I still think back then they knew exactly what Nathanael had they just needed the piece of paper from the biopsy to prove it.
Wednesday was a long day we fasted Nathanael to discover an emergency meant his biopsy was going to take place on Thursday.
We again had our visitor from Hematology, he was such a nice Doctor and seemed to have a great way of delivering rubbish news without sending me into a panic. I couldn’t help but hate to see him coming our way though, after all, he was the man who had handed us the booklet that read ‘Cancer’.
Around 11pm that night a surgeon came to go over a consent form for the biopsy that was scheduled for the morning. After going through the biopsy procedure and the long list of complications that accompanied it I could barely even hold myself up let alone sign the consent form. Paul signed it as I tried to silently contain my sobs. I found myself at a new stage of emotions something I have never experienced. I can’t even describe this emotion, if I try to write it down for you I don’t know if I could do it justice.
I couldn’t breathe, I couldn’t stop crying and I couldn’t control my own body. I thought before I knew what crying was but yet I had never cried like this before. I walked to the front doors of the hospital and I cried so hard I screamed. I wondered if it would ever stop, if I could ever get it under control and stop the sobs. I was crying for Nate for the pain my baby was going through, the torture he had every time someone came near him. I was crying because I didn’t understand what was happening. His life, his health and his future was starting to become out of my control. The fear of cancer taking over our babies life was too much. I couldn’t make things better. Nothing I did could make him better. I stood outside the hospital staring out onto Belfast wishing that someone, something could come and help my baby.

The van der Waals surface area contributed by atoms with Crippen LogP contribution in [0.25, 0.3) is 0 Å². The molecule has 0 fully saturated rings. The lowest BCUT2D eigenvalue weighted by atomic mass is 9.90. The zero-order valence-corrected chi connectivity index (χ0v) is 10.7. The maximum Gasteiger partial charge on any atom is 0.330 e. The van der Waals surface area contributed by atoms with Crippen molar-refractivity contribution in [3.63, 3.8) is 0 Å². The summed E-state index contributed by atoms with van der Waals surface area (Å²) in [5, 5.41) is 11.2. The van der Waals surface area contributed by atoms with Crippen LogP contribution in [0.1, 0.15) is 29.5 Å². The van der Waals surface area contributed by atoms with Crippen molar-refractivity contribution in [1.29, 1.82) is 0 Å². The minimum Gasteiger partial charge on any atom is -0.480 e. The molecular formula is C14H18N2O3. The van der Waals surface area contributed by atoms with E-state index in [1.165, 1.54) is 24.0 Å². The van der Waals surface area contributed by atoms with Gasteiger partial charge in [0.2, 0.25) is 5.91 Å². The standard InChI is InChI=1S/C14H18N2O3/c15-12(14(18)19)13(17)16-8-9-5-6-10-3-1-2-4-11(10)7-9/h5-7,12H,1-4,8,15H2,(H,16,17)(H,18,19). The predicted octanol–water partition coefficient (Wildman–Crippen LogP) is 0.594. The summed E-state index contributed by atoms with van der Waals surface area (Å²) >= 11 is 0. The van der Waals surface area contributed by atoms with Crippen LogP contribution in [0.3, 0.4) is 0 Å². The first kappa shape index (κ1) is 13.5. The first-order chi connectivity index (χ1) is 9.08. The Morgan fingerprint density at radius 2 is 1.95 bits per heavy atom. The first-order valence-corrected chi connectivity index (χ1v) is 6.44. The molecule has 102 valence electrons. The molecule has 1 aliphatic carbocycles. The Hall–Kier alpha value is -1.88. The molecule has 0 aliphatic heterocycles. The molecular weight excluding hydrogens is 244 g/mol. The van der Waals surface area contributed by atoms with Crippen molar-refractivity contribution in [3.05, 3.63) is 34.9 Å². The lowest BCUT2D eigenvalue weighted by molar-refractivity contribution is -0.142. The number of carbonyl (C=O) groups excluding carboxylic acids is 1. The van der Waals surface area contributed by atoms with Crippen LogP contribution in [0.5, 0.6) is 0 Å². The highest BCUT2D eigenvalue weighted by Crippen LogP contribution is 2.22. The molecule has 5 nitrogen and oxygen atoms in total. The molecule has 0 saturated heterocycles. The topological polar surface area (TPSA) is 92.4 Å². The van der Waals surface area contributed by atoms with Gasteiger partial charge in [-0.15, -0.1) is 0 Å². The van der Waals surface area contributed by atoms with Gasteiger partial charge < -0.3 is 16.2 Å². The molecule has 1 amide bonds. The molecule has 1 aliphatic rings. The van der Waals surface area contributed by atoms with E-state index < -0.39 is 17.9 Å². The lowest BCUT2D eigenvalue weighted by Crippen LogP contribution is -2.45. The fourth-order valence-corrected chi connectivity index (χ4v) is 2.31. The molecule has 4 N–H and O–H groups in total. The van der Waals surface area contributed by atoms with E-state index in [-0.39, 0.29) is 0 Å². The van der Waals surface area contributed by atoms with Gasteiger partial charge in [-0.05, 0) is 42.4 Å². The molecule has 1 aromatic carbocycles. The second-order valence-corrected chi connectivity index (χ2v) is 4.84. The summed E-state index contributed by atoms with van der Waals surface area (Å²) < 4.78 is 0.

I sat on that seat for so long I think Paul had started to go into melt down looking for me. My poor mummy says I phoned her inconsolably howling down the phone “my baby, my baby.” To be honest I have no recollection of phoning her. I just know she arrived with Frankie (Paul’s mum) at the hospital half an hour later in a frenzy of panic. By that time though I had finally somehow got myself together, I had scared myself. My emotions were out of control and I didn’t deserve to be like this. It wasn’t helping anyone. It didn’t help Alfie at home without us, it wasn’t helping support Paul in the way he had been holding me up and it most certainly wasn’t going to fix my precious baby who was oblivious to it all.
Paul and I made a pact that night that we did this together and no matter what we had to remain positive even though we couldn’t predict the future, it was ‘one day at a time’.
People joke about needing to be collected by the men in white coats and I actually think I could have been a prime candidate. I’m not saying I don’t cry anymore, I cry a lot but in the next few days when everything started to unfold and we would receive Nathanael’s diagnoses remembering that night is what helped me to hold my ‘shit’ together. That and the realisation Nathanael’s care was out of our control. We had to trust the professionals, after all this was the start of us depending on them making sure Nathanael had a long and healthy life ahead.